If you’re exempt from tax withholding, you don’t make any federal tax payments throughout the year from your paycheck. Since that can sound appealing, you may be wondering: “Am I exempt from tax withholding?”

To qualify for a withholding tax exemption, both of the following need to be accurate:

  • You owed no federal income taxes in the prior tax year
  • You expect to owe no federal income taxes in the current tax year

If you aren’t sure if you’re exempt from withholding or otherwise need help managing your taxes, contact a tax professional or financial advisor for assistance.

The “Find a Financial Advisor” links contained in this article will direct you to webpages devoted to MagnifyMoney Advisor (“MMA”). After completing a brief questionnaire, you will be matched with certain financial advisers who participate in MMA’s referral program, which may or may not include the investment advisers discussed.

How MagnifyMoney Gets Paid

Advertiser Disclosure

News

The Trump Tax Plan Explained

Editorial Note: The content of this article is based on the author’s opinions and recommendations alone. It may not have been previewed, commissioned or otherwise endorsed by any of our network partners.

Written By

Reviewed By

When the Trump tax plan, formally known as The Tax Cuts and Jobs Act (TCJA), was enacted in 2017, taxes changed drastically for many Americans. Noted as the most sweeping rewrite of the tax code in more than three decades, the tax reform implemented new federal income tax brackets and doubled the standard deduction, among many other changes.

The majority of the Trump tax plan’s changes went into effect on Jan. 1, 2018, which means most Americans felt the impact of the TCJA for the first time when they filed their 2019 taxes.

What the Trump tax plan changed

Some of the changes made by the Trump tax plan may already be familiar to you, but here you can read about all of the changes it introduced or jump ahead to read about the rules you’re most interested in:

A 529 college savings plan is a tax-advantaged savings account designed to encourage saving for qualified future higher-education costs, such as tuition, fees and room and board. Your money is invested and grows tax free.

Old Rule

New Rule (Effective Jan. 1, 2018)

Previously, 529 plan savings could only be used on qualified higher education expenses.

New Rule (Effective Jan. 1, 2018)

In a major victory for wealthier families, you can now use 529 savings for private K-12 schooling.

Tax benefits are now extended to eligible education expenses for an elementary or secondary public, private, or religious school.

The new rules allow you to withdraw up to $10,000 a year per student (child) for education costs.

The individual mandate was a key provision of the Affordable Care Act that required non-exempt U.S. citizens and noncitizens who lawfully reside in the country to have health insurance.

Old Rule

New Rule (Effective Jan. 1, 2019)

Consumers who did not qualify for an exemption and chose not to purchase insurance faced a range of tax penalties, depending on income.

New Rule (Effective Jan. 1, 2019)

The individual mandate is out.

Starting Jan. 1, 2019, consumers who do not purchase health insurance will no longer face penalties.

GOP lawmakers argue that the measure will decrease spending on the tax subsidies it offers to balance out the cost of premiums for millions of Obamacare enrollees.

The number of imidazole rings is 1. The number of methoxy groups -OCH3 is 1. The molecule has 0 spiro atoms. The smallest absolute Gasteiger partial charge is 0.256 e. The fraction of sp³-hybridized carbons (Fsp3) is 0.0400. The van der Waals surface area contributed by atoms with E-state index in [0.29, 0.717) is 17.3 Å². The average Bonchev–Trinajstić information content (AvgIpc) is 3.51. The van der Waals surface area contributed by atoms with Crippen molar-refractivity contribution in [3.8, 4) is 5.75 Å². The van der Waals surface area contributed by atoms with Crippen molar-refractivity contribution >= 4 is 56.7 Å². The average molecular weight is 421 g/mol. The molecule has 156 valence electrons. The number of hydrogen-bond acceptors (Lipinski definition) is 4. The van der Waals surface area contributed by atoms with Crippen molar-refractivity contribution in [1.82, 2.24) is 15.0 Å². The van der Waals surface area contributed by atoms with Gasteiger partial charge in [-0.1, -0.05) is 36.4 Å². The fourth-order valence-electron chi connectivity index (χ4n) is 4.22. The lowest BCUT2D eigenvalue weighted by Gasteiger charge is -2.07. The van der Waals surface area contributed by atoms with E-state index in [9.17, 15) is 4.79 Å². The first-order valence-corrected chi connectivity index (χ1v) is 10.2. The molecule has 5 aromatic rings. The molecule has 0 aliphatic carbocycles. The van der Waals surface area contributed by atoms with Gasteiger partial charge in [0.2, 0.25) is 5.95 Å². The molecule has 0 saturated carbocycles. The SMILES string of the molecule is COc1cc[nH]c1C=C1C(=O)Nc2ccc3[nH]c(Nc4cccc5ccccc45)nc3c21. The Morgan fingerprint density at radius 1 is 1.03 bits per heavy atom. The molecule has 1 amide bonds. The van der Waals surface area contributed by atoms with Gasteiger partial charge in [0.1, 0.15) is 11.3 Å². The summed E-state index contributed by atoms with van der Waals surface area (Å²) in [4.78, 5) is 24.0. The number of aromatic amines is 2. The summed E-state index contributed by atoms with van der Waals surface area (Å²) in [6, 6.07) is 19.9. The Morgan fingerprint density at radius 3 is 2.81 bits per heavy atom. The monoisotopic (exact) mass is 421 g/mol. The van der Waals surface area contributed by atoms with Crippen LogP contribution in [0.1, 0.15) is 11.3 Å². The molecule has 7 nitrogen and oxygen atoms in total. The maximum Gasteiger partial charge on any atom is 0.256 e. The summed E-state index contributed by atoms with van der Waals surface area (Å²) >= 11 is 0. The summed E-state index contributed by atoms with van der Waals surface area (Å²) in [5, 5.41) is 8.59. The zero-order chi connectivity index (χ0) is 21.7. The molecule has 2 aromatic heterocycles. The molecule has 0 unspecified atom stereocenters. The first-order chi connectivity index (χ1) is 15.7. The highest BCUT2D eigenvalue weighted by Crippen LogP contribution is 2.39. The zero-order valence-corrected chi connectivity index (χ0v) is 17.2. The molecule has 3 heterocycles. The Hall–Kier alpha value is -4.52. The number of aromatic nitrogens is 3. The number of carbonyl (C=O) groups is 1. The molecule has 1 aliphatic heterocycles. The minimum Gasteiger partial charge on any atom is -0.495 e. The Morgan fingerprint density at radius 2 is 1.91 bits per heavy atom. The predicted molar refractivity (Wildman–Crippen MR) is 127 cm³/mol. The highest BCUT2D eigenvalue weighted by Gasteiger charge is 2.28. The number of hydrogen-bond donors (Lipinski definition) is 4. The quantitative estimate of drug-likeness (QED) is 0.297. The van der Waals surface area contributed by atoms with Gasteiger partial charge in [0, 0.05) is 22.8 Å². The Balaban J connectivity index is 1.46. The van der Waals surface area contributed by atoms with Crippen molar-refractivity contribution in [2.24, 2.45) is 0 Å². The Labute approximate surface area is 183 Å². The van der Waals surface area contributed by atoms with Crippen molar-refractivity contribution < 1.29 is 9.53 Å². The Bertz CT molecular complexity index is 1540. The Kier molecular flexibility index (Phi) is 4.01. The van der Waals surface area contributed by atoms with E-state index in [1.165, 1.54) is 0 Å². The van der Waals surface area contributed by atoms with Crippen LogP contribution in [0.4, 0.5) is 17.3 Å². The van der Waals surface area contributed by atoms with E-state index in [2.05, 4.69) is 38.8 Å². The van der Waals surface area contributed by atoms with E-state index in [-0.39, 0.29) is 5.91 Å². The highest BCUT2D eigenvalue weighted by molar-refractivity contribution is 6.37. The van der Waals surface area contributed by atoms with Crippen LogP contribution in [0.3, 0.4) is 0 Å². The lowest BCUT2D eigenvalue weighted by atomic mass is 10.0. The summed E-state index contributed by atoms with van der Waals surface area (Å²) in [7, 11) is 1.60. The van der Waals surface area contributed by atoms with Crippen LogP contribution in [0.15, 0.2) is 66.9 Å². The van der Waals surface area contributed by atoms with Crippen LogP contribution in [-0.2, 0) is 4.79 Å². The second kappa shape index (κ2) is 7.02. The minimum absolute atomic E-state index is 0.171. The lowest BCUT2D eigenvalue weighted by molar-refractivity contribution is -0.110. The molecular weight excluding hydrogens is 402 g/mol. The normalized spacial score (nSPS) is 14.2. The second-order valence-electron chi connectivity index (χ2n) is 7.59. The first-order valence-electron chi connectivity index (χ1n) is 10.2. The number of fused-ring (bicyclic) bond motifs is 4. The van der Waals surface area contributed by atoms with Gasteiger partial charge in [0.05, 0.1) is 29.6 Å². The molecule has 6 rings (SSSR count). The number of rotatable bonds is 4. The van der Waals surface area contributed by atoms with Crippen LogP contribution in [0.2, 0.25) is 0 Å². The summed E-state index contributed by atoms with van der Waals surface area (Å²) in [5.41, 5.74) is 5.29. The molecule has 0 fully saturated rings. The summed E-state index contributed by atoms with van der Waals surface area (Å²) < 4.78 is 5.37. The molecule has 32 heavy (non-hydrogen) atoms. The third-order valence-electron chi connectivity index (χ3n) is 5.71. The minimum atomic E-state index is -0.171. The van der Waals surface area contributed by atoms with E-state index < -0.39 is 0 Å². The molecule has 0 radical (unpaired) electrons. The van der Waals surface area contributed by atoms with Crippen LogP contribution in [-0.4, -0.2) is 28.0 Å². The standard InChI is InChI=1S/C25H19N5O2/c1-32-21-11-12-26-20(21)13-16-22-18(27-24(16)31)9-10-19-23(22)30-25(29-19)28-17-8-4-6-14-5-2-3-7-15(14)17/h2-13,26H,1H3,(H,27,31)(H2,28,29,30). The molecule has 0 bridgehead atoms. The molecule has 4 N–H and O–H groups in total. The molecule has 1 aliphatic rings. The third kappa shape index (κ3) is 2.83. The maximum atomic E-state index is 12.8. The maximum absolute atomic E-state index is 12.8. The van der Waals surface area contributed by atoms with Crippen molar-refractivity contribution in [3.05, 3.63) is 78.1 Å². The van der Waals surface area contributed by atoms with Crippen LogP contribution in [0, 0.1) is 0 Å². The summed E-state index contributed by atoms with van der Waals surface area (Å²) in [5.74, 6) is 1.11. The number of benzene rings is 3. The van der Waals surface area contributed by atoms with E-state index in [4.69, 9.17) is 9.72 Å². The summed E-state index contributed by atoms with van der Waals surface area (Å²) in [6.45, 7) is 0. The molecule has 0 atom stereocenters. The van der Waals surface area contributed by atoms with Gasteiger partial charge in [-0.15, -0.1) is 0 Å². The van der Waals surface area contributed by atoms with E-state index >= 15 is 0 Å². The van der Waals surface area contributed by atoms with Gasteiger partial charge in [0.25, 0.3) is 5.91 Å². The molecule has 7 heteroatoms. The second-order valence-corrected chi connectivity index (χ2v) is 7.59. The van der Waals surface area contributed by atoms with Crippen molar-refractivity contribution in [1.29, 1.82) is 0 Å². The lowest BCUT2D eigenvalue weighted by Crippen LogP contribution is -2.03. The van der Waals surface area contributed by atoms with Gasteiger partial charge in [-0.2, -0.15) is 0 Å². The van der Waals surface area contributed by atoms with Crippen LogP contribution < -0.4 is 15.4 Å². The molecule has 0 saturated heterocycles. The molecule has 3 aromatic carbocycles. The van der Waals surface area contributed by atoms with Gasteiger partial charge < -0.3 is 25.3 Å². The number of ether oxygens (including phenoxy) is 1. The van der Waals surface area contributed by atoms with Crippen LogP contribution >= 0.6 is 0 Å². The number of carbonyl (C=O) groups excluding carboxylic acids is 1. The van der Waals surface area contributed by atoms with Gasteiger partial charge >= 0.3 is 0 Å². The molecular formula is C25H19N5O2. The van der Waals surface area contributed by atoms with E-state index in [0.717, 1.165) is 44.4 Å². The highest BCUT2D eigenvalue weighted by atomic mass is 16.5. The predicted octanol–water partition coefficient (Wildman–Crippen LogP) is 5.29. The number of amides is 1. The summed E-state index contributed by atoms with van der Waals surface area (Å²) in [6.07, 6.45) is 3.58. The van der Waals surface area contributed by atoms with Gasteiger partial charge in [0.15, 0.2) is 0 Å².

However, without the mandate, experts caution that fewer healthy and young people will sign up for health coverage through the insurance marketplace, which will likely lead to increases in premium costs for those who remain the marketplace and could even induce some insurers to drop out of the market altogether. It’s a big blow to supporters of the long-embattled health care law.

Old Rule

New Rule (Effective Jan. 1, 2019)

The individual paying alimony or maintenance payments could deduct payments from their income. The person receiving the payments included them as income.

New Rule (Effective Jan. 1, 2019)

The person making alimony or maintenance payments does not get to deduct them, and the recipient does not claim the payments as income. This goes into effect for any divorce or separation agreement signed or modified on or after Jan. 1, 2019.

The individual alternative minimum tax, or AMT, often imposed on higher-income families, especially those with children, who live in high-tax states — but not necessarily the ultra rich. It requires many households or individuals to calculate their tax due under the AMT rules alongside the rules for regular income tax. They have to pay the higher amount. Whether or not a someone pays AMT depends on their alternative minimum taxable income (AMTI). AMTI is determined through a series of assessments of a taxpayer’s income and assets — the explanation of calculating AMTI takes up two pages in the tax bill, so we’re not getting into the details here.

Old Rule

New Rule (Effective Jan. 1, 2018)

The exemption amount was $84,500 for married joint-filing couples, $54,300 for single filers and $42,250 for married couples filing separately.

The AMT exemption began to phase out at $120,700 for singles, $160,900 for married couples filing jointly and $80,450 for married couples filing separately.

New Rule (Effective Jan. 1, 2018)

The AMT is here to stay but fewer households will have to face it.

Under the new rules, which are in effect from Jan. 1, 2018 through Dec. 31, 2025, married couples filing jointly will be exempt from the alternative minimum tax starting at $109,400. Exemption starts at $70,300 for all other taxpayers (other than estates and trusts).

The exemption phase-out thresholds will rise to $1,000,000 for married couples filing jointly, and $500,000 for all other taxpayers.